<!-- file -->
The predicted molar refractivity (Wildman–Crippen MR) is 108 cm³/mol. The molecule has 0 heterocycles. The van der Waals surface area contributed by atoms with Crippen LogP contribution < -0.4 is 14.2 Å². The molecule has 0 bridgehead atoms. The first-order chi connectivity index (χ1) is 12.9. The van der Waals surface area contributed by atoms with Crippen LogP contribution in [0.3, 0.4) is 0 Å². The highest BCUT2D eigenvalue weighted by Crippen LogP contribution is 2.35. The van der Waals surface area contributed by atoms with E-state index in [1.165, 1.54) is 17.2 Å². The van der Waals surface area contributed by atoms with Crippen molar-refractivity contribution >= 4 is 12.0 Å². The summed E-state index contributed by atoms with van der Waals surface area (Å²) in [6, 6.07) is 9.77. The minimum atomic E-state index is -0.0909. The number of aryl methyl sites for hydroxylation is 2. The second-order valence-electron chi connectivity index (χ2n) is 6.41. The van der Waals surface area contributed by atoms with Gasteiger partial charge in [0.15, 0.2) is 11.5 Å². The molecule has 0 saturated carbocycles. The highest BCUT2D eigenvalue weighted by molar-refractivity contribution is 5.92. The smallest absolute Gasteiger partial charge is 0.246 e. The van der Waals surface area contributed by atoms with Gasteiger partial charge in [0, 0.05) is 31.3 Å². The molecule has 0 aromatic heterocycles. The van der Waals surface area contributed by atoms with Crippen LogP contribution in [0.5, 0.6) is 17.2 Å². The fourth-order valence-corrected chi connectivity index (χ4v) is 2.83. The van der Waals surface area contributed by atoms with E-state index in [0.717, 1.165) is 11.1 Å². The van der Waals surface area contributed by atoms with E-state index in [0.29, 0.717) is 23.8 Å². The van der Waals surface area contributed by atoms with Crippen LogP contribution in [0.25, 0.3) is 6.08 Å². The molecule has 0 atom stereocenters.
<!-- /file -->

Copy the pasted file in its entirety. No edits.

The predicted molar refractivity (Wildman–Crippen MR) is 108 cm³/mol. The molecule has 0 heterocycles. The van der Waals surface area contributed by atoms with Crippen LogP contribution < -0.4 is 14.2 Å². The molecule has 0 bridgehead atoms. The first-order chi connectivity index (χ1) is 12.9. The van der Waals surface area contributed by atoms with Crippen LogP contribution in [0.3, 0.4) is 0 Å². The highest BCUT2D eigenvalue weighted by Crippen LogP contribution is 2.35. The van der Waals surface area contributed by atoms with E-state index in [1.165, 1.54) is 17.2 Å². The van der Waals surface area contributed by atoms with Crippen molar-refractivity contribution >= 4 is 12.0 Å². The summed E-state index contributed by atoms with van der Waals surface area (Å²) in [6, 6.07) is 9.77. The minimum atomic E-state index is -0.0909. The number of aryl methyl sites for hydroxylation is 2. The second-order valence-electron chi connectivity index (χ2n) is 6.41. The van der Waals surface area contributed by atoms with Gasteiger partial charge in [0.15, 0.2) is 11.5 Å². The molecule has 0 saturated carbocycles. The highest BCUT2D eigenvalue weighted by molar-refractivity contribution is 5.92. The smallest absolute Gasteiger partial charge is 0.246 e. The van der Waals surface area contributed by atoms with Gasteiger partial charge in [0, 0.05) is 31.3 Å². The molecule has 0 aromatic heterocycles. The van der Waals surface area contributed by atoms with Crippen LogP contribution in [0.5, 0.6) is 17.2 Å². The fourth-order valence-corrected chi connectivity index (χ4v) is 2.83. The van der Waals surface area contributed by atoms with E-state index in [0.717, 1.165) is 11.1 Å². The van der Waals surface area contributed by atoms with E-state index in [0.29, 0.717) is 23.8 Å². The van der Waals surface area contributed by atoms with Crippen LogP contribution in [0.25, 0.3) is 6.08 Å². The molecule has 0 atom stereocenters.